One day, my wife asked my children what qualities they liked in each family members. I don’t remember all that was said, but when it was their turn to discuss me, their answer was a revelation. I hope I never ever forget it and live up to it all my life. It’s been my sutra for a good family life, for being a good parent and enjoying the role of being a parent.
They said, “Appa likes to do whatever we like to do.”
That moment, I was gratified, elated and blown away. That line holds a lot of significance for me. What better can a parent do than behaving with children in a way that they get acceptance. That line was the ultimate testimonial of acceptance.
In my opinion, parents (at least in today’s social environment) aren’t meant to be sitting on high pedestals as authoritarians. They aren’t meant to ‘make’ the kids do something or ‘shape up’ the children in a particular way. Kids are smart enough and too well exposed to make their decisions eventually.
Parenthood, today, is a lot about acceptance.
Consider this, people tend to pay attention to those whom they relate to. People accept others with whom they share common interests or common ideas. We make friends while playing badminton at a club, with other readers at a library, with people who like the same kind of music, with others who use the same brand of car and so on. We inherently look for people with similar likes and accept them while also trying to gain acceptance with them.
The same applies to children. One can deduce that the best way to gain acceptance with one’s kids is to like what they do and do what they like (of course, not all the time and not what is completely unacceptable).
Truly, it’s not so hard liking what kids do. In fact, it’s enjoyable. For example, children love blowing bubbles or playing games. I am yet to meet an adult who would say they don’t love to do these. It’s only the adult ego that comes in and prevents one from enjoying those activities which get exhilarating as a child. Once that ego is set aside, a parent can well enjoy time with their children, and gain acceptance.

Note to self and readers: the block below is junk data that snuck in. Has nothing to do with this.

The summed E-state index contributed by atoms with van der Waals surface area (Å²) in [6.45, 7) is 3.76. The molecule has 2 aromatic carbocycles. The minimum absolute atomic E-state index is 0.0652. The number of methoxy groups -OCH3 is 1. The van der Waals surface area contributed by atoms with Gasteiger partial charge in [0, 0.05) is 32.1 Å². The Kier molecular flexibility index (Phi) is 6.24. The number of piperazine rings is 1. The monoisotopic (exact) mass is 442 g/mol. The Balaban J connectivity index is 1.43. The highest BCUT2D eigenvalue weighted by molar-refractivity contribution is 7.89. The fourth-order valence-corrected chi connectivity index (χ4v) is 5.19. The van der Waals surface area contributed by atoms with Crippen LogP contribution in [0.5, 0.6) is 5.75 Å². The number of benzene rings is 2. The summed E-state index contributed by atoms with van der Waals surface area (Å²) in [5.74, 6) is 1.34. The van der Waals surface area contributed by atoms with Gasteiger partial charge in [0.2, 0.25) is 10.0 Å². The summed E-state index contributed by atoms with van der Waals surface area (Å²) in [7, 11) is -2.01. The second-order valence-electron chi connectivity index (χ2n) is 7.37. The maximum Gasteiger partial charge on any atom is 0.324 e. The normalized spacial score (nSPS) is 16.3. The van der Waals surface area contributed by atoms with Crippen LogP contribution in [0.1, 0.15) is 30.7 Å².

As kids grow, parents refuse to indulge in childlike pleasures thinking it will show them in poor light. Maybe others will find it amusing to see a parent dancing away with a teenaged son on some contemporary music. Society may find it offbeat to see a parent daydreaming with her child and talking of fairies and princesses.
But what really matters is that the child would enjoy this kind of company from a parent. The bond becomes stronger; an openness is established that holds the family close. Acceptance of each other is paramount and there could be no better way than to have common pleasures.
The step starts with the parent — not the child.
While all behavioural changes don’t come with guarantees and warranties, in the least, it is most enjoyable to drop the mask of adulthood and let loose the child within in the company of one’s own kin. It is most gratifying when one hears their child tell them, “I love you because you like doing all that I like to do.”
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